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Episodes 2020; 43(1): 175-186

Published online March 1, 2020


Copyright © International Union of Geological Sciences.

Early atmosphere and hydrosphere oxygenation: Clues from Precambrian paleosols and chemical sedimentary records of India

Partha Pratim Chakraborty1, Joydip Mukhopadhyay2, Pritam P. Paul3, Dhiraj Mohan Banerjee1 and Melinda K. Bera4

1. Department of Geology, University of Delhi, Delhi-11007
2. Department of Geology, Presidency University, Kolkata- 700073
3. Department of Earth Sciences, Indian Institute of Technology, Mumbai- 400076
4. Manav Rachna University, Faridabad, Haryana, India - 121004
Corresponding author E-mail: parthageology@gmail.com

Correspondence to:E-mail: parthageology@gmail.com

Received: February 23, 2019; Revised: November 13, 2019; Accepted: November 13, 2019

This is an Open Access article distributed under the terms of the Creative Commons Attribution Non-Commercial License (http://creativecommons.org/licenses/by-nc/4.0) which permits unrestricted non-commercial use, distribution, and reproduction in any medium, provided the original work is properly cited.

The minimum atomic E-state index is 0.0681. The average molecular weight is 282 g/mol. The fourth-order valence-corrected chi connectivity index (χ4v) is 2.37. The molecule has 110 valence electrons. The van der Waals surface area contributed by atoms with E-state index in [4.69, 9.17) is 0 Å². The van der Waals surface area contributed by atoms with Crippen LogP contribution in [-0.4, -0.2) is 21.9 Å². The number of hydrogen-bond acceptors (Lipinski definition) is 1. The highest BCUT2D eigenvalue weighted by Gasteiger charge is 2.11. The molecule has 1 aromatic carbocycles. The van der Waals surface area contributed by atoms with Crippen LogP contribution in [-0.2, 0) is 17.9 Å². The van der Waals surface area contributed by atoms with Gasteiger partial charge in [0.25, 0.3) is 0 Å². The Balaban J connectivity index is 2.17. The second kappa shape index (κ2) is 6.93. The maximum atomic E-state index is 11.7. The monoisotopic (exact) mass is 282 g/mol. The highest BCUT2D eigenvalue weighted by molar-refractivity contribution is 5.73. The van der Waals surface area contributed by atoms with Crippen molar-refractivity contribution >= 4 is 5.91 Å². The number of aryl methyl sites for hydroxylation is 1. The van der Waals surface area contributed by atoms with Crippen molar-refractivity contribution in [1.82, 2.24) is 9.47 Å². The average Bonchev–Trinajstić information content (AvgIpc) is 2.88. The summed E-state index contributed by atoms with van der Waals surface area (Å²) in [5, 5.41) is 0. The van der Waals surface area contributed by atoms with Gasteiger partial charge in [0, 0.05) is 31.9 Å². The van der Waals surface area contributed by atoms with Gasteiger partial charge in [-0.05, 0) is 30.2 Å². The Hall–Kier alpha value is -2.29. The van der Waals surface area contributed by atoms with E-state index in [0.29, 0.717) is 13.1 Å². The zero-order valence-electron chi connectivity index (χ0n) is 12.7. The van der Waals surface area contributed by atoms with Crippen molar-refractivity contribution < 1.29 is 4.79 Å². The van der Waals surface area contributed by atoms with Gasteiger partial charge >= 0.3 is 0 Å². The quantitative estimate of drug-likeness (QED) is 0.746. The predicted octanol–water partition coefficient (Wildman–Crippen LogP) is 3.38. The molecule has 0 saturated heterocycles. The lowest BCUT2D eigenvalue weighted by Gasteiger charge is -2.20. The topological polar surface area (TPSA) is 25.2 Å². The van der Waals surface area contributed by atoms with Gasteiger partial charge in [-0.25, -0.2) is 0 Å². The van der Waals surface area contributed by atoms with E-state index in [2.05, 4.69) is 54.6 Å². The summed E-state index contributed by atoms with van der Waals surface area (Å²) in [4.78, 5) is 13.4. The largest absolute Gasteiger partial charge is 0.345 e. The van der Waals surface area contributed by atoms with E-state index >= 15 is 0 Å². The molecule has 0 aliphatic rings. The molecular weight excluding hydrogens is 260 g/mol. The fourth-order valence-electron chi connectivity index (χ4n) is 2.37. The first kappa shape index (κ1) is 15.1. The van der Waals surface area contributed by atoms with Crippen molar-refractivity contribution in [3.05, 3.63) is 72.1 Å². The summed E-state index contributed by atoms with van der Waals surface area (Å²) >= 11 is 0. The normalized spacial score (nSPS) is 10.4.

A number of Precambrian sedimentary basins of the Indian subcontinent offer scope for tracking early oxygenation history of atmosphere and hydrosphere. Available studies, though certainly not exhaustive, record signatures of pre-great oxygenation event (GOE) whiffs of atmospheric oxygenation between 3.29 and 3.02 Ga. Besides, available geochemical signatures from Precambrian sedimentary rocks (BIF, sulfides, sulfates, argillaceous sediments and phosphorites) suggest a generally sub-oxic shallow marine and bipartite oxicsulfidic condition in late Paleoproterozoic and Mesoproterozoic time, respectively. In this backdrop, occurrence of phosphorites in several late Paleoproterozoic basins possibly indicates formation of local oxygen oasis in presence of cyanobacterial community. From heavy to very heavy δ34S values in sulfides (pyrite) present in a number of Mesoproterozoic basins and Mo, Mo/TOC values from argillaceous intervals of the Vindhyan Supergroup, it is inferred that the deep hydrosphere was, in general, anoxic and, at times, euxinic.